Because my point is, no matter how good an idea these sort of things seem to be, it’s rare that we want to consecrate more than a fleeting amount of time at any one sitting for the commonwealth, without some sort of incentive. I can’t imagine what the incentive would be for you to do that, unless somehow it was something like plasmids where a person who used them can at least say thank you in the publication, or use the words “generously provided by” etc.

  2. Thing is, I’m not sure that me testing them in *my* system would help someone else. They still have to test if it works for them.
    And no incentive indeed. That’s usually the problem with sharing anything… Although there have been some interesting discussions lately (including at Science Online London) about credit/incentive for uploading data, and primers would probably fit that same bill. The idea that’s being thrown around is that if you can actually say on something like a grant application that you shared primers/data, that it would eventually *matter*.

  3. Thanks for this post. I did my post-doc in a zebrafish lab, and it was pretty much every person for herself in terms of keeping track of primers for amplifying genes. We were more communally organized when it came to the primers used for amplify the SSLPs important for mapping mutants. More than a few years ago, many of the microsatelites in the zebrafish genome were characterized, and now nearly all of the SSLP primer sequences can be found at ZIRC (Zebrafish International Resource Center) or on the Ensemble genebuild.

    Our lab keeps a relatively up-to-date database of all the primers used for mapping, but the only info is the sequence and the genomic location. It would be a great idea to include a column for efficiency of amplification, etc.

    To keep track of my personal oligo collection (generally used for amplifying genes/partial genes from cDNA or from plasmids), I use a notebook dedicated to primers which lists the oligo sequence, its use, and sometimes the conditions for optimum amplification. I always think that I should transfer this to a database, but then I am deterred by the mind-numbing work of typing all those sequences. Maybe if I had started out keeping an excel spreadsheet, instead of a paper notebook…I would feel differently…

    1. I appreciate the pointers to the ZIRC, which I didn’t know about, and of course to, which I did.

      It’s not bad already to have the database the way you do, but wouldn’t it be better for labs to put that sort of thing on their websites at least, on their open lab notebook wikis even better?

      I only ever type sequences myself – I am too prone to copy errors if I write them out by hand, and I make ample use of cut-and-paste. So spreadsheets and text documents are mandatory.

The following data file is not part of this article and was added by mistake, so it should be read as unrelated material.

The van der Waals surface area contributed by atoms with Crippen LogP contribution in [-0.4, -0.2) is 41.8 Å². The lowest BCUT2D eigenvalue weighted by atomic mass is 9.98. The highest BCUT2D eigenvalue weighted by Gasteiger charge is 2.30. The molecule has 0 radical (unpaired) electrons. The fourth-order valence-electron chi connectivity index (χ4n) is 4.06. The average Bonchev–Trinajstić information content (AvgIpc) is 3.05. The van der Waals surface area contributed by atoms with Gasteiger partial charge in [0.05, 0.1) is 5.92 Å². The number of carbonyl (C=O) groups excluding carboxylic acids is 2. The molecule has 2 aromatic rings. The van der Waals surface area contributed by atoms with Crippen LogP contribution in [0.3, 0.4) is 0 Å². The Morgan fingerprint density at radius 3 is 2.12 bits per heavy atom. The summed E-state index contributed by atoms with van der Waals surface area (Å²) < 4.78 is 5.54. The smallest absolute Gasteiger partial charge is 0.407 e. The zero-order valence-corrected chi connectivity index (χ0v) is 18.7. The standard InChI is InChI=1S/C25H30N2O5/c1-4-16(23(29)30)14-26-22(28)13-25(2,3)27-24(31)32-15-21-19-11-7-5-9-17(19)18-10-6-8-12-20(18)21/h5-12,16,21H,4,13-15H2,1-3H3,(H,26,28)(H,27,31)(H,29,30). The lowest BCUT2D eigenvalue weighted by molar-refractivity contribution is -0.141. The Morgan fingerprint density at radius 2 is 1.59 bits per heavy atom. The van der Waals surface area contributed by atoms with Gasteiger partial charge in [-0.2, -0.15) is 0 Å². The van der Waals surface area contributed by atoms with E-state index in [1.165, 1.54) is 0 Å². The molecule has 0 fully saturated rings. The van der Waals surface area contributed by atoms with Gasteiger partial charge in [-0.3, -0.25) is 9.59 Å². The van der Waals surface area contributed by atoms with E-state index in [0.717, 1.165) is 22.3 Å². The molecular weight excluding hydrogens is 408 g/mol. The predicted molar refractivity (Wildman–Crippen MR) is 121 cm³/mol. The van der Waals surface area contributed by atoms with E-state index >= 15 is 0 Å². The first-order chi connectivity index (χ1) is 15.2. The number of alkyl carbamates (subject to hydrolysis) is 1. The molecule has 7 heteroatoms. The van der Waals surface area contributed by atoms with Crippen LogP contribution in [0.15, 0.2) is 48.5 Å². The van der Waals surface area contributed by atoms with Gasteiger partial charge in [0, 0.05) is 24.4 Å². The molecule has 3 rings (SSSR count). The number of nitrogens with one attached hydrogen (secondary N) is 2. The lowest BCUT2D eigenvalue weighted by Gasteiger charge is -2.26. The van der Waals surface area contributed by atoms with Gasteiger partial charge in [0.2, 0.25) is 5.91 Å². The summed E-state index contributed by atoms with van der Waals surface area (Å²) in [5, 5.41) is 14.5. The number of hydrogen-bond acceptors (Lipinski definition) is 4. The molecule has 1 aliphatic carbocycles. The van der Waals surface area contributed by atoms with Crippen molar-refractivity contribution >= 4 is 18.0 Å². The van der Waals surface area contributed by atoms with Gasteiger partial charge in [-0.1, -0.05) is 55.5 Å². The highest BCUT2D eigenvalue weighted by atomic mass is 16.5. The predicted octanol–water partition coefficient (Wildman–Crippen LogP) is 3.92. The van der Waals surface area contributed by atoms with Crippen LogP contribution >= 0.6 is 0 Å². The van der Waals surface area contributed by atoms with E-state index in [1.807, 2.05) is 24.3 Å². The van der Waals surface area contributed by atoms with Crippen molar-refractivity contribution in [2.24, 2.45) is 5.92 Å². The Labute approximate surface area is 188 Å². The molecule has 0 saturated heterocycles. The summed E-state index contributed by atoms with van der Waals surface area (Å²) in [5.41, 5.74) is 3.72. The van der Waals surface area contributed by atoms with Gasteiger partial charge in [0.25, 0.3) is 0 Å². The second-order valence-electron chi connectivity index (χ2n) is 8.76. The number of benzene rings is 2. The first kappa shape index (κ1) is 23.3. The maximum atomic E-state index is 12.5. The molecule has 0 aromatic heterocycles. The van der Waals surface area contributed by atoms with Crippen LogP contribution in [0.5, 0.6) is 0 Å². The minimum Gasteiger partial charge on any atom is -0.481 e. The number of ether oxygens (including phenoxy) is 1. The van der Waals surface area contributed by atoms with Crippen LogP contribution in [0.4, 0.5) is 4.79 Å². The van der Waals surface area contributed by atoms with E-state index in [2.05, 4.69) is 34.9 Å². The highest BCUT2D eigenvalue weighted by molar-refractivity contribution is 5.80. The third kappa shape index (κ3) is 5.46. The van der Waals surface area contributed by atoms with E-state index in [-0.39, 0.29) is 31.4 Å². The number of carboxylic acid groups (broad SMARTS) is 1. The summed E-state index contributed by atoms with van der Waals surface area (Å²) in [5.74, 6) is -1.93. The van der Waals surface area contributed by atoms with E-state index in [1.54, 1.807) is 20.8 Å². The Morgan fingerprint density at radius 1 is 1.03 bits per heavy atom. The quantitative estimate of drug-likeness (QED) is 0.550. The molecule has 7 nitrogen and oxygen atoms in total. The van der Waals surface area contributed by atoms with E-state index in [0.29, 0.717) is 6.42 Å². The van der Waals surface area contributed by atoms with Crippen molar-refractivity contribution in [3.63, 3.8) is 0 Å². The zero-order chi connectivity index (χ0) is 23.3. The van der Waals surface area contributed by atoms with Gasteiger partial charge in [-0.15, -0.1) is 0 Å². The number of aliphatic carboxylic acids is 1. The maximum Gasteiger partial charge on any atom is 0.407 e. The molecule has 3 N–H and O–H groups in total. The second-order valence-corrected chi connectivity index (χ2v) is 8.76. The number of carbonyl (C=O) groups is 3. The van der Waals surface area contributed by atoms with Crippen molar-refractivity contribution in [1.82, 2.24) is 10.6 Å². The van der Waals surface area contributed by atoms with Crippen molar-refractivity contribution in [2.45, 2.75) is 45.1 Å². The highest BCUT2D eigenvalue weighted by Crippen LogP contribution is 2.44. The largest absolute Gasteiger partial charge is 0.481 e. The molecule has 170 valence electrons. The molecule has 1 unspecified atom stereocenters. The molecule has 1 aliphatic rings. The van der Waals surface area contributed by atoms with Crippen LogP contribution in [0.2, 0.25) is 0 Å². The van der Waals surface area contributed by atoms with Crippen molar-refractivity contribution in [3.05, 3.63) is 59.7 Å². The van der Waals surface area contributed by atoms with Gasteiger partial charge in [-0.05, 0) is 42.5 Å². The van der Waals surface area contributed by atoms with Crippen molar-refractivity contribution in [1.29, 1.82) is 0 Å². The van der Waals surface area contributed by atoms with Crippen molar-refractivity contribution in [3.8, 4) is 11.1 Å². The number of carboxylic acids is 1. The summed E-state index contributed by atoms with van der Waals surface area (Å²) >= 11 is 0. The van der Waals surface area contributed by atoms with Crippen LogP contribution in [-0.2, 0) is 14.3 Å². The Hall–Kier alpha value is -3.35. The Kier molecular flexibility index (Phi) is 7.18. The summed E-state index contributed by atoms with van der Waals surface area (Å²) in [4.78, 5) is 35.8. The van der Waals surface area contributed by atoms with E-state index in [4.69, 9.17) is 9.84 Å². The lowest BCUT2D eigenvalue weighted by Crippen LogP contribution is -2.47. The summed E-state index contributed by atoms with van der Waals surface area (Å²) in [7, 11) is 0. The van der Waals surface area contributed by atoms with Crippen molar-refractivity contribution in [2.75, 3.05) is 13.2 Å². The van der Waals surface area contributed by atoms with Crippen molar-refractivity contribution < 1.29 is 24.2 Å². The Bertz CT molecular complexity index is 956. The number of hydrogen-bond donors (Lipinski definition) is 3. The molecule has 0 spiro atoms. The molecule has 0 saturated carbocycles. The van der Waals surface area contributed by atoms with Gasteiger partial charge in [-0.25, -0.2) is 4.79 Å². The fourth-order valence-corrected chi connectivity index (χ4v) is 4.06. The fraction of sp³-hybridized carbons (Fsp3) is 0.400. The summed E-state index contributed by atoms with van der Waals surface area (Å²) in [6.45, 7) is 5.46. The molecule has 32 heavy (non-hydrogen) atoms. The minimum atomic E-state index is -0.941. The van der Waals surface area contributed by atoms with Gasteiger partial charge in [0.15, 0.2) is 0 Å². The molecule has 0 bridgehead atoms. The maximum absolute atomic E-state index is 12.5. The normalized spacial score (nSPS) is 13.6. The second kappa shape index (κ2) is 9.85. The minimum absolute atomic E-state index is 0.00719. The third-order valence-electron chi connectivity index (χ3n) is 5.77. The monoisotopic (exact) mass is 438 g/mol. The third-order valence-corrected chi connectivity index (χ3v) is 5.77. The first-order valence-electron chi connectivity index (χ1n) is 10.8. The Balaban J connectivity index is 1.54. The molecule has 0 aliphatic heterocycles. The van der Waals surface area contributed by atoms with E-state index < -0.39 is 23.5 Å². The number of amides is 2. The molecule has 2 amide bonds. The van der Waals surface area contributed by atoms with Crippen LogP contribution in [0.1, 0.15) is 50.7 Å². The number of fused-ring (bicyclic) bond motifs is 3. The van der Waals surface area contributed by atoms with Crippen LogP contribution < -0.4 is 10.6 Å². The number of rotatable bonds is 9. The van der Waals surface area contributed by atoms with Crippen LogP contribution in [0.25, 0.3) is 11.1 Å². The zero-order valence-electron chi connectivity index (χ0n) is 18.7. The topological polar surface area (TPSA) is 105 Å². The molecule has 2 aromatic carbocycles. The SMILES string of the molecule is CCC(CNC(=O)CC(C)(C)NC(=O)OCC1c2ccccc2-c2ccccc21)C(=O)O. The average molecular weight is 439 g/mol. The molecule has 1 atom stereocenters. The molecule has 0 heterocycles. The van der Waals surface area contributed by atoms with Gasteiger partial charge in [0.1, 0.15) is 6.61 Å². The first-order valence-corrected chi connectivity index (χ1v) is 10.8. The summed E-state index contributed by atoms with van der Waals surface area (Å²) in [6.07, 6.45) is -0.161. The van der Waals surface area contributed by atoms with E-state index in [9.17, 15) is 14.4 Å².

4. Therer are two intersting topics here. First, how some lab publishes results with some primers and then another lab tries to replicate those results without success? It is supossed that every result from a publication should be replicated independently by any scientist, and this implies that the publication should contain all the necessary information. In the case of PCR, the publication should include the sequence of the primers used, the protocol of the PCR (template concentration, primer concentration, etc) and the number of cycles used in every test. In human genetics, it is common to see that info. But in other disciplines, including developmental biology, it is not so common. Researcher should not assume that “every scientists knows how to make a PCR”, because that’s not the point. The point is what’s the whole idea of a publication.
    The second issue here is the behaviours of the research community. Some journals establishes in their author guidelines that the author agrees in sharing reagents, vectors, primers, etc, with other researchers if they request them. But, in reality, once the paper is published, some authors refuse to share those reagents. And also some authors do not publish detailed protocols, and when some fellow researcher writes an email to those authors, they don’t answer. That is annoying, and journals should have mechanisms to punish those authors that do not respect the guidelines. In the most extreme of the cases, the journal may even retract the paper, specially when authors refuse systematically to share detailed protocols and reagents, because such a behaviour indicates that somethin is wrong, or that results are not easily reproduced, going against the idea of a scientific report.